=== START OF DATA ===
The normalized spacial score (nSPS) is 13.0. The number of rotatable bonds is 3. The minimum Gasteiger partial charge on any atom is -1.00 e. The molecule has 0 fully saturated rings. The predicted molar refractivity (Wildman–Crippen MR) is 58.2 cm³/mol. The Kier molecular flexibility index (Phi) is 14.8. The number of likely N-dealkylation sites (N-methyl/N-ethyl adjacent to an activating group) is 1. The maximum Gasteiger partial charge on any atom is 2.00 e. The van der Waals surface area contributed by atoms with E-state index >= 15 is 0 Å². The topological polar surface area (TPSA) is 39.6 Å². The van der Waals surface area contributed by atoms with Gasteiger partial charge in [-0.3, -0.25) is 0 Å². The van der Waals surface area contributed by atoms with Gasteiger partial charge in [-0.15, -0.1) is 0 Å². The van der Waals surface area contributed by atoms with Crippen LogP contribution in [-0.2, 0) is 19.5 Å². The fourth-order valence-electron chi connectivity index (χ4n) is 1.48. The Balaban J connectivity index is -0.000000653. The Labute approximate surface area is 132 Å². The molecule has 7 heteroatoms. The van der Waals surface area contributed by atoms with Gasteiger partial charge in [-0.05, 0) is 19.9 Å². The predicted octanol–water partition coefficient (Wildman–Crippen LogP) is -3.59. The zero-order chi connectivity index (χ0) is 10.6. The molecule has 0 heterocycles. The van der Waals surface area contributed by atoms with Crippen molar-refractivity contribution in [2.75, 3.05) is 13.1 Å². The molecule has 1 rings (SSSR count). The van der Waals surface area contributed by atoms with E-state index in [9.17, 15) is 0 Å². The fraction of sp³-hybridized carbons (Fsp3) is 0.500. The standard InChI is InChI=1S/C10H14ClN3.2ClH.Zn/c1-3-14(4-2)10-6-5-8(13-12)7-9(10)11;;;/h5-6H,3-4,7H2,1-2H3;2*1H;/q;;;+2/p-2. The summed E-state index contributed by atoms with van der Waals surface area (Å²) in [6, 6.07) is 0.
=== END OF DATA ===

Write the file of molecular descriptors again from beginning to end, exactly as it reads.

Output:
The normalized spacial score (nSPS) is 13.0. The number of rotatable bonds is 3. The minimum Gasteiger partial charge on any atom is -1.00 e. The molecule has 0 fully saturated rings. The predicted molar refractivity (Wildman–Crippen MR) is 58.2 cm³/mol. The Kier molecular flexibility index (Phi) is 14.8. The number of likely N-dealkylation sites (N-methyl/N-ethyl adjacent to an activating group) is 1. The maximum Gasteiger partial charge on any atom is 2.00 e. The van der Waals surface area contributed by atoms with E-state index >= 15 is 0 Å². The topological polar surface area (TPSA) is 39.6 Å². The van der Waals surface area contributed by atoms with Gasteiger partial charge in [-0.3, -0.25) is 0 Å². The van der Waals surface area contributed by atoms with Gasteiger partial charge in [-0.15, -0.1) is 0 Å². The van der Waals surface area contributed by atoms with Crippen LogP contribution in [-0.2, 0) is 19.5 Å². The fourth-order valence-electron chi connectivity index (χ4n) is 1.48. The Balaban J connectivity index is -0.000000653. The Labute approximate surface area is 132 Å². The molecule has 7 heteroatoms. The van der Waals surface area contributed by atoms with Gasteiger partial charge in [-0.05, 0) is 19.9 Å². The predicted octanol–water partition coefficient (Wildman–Crippen LogP) is -3.59. The zero-order chi connectivity index (χ0) is 10.6. The molecule has 0 heterocycles. The van der Waals surface area contributed by atoms with Crippen molar-refractivity contribution in [2.75, 3.05) is 13.1 Å². The molecule has 1 rings (SSSR count). The van der Waals surface area contributed by atoms with E-state index in [9.17, 15) is 0 Å². The fraction of sp³-hybridized carbons (Fsp3) is 0.500. The standard InChI is InChI=1S/C10H14ClN3.2ClH.Zn/c1-3-14(4-2)10-6-5-8(13-12)7-9(10)11;;;/h5-6H,3-4,7H2,1-2H3;2*1H;/q;;;+2/p-2. The summed E-state index contributed by atoms with van der Waals surface area (Å²) in [6, 6.07) is 0.